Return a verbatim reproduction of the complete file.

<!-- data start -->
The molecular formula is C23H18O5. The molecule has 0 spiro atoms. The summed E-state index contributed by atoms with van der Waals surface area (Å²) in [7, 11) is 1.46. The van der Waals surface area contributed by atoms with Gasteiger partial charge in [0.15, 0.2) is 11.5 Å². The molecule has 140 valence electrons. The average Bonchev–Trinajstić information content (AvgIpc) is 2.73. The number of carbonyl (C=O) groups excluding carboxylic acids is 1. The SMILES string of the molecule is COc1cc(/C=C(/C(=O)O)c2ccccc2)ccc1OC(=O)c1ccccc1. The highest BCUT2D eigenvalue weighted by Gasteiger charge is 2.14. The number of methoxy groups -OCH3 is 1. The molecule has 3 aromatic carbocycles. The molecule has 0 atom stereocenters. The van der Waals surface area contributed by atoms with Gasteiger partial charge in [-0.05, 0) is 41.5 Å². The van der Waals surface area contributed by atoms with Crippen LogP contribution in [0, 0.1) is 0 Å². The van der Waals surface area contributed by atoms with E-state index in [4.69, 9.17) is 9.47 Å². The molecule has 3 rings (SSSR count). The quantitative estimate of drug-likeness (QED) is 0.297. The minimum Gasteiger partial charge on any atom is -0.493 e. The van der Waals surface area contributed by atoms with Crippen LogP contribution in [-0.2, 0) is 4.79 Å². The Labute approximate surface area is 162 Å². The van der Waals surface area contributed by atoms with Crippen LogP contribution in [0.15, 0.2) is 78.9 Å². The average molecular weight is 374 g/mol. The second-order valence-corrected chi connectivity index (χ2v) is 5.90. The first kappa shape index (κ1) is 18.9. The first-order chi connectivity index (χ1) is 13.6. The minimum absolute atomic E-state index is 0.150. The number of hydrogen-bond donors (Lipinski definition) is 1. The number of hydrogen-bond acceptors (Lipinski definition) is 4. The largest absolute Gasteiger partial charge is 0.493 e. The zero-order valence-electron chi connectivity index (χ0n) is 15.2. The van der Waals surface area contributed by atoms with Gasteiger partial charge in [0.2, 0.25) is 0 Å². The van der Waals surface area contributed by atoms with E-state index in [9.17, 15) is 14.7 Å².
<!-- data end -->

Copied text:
The molecular formula is C23H18O5. The molecule has 0 spiro atoms. The summed E-state index contributed by atoms with van der Waals surface area (Å²) in [7, 11) is 1.46. The van der Waals surface area contributed by atoms with Gasteiger partial charge in [0.15, 0.2) is 11.5 Å². The molecule has 140 valence electrons. The average Bonchev–Trinajstić information content (AvgIpc) is 2.73. The number of carbonyl (C=O) groups excluding carboxylic acids is 1. The SMILES string of the molecule is COc1cc(/C=C(/C(=O)O)c2ccccc2)ccc1OC(=O)c1ccccc1. The highest BCUT2D eigenvalue weighted by Gasteiger charge is 2.14. The number of methoxy groups -OCH3 is 1. The molecule has 3 aromatic carbocycles. The molecule has 0 atom stereocenters. The van der Waals surface area contributed by atoms with Gasteiger partial charge in [-0.05, 0) is 41.5 Å². The van der Waals surface area contributed by atoms with Crippen LogP contribution in [0, 0.1) is 0 Å². The van der Waals surface area contributed by atoms with E-state index in [4.69, 9.17) is 9.47 Å². The molecule has 3 rings (SSSR count). The quantitative estimate of drug-likeness (QED) is 0.297. The minimum Gasteiger partial charge on any atom is -0.493 e. The van der Waals surface area contributed by atoms with Crippen LogP contribution in [-0.2, 0) is 4.79 Å². The Labute approximate surface area is 162 Å². The van der Waals surface area contributed by atoms with Crippen LogP contribution in [0.15, 0.2) is 78.9 Å². The average molecular weight is 374 g/mol. The second-order valence-corrected chi connectivity index (χ2v) is 5.90. The first kappa shape index (κ1) is 18.9. The first-order chi connectivity index (χ1) is 13.6. The minimum absolute atomic E-state index is 0.150. The number of hydrogen-bond donors (Lipinski definition) is 1. The number of hydrogen-bond acceptors (Lipinski definition) is 4. The largest absolute Gasteiger partial charge is 0.493 e. The zero-order valence-electron chi connectivity index (χ0n) is 15.2. The van der Waals surface area contributed by atoms with Gasteiger partial charge in [0.2, 0.25) is 0 Å². The van der Waals surface area contributed by atoms with E-state index in [9.17, 15) is 14.7 Å².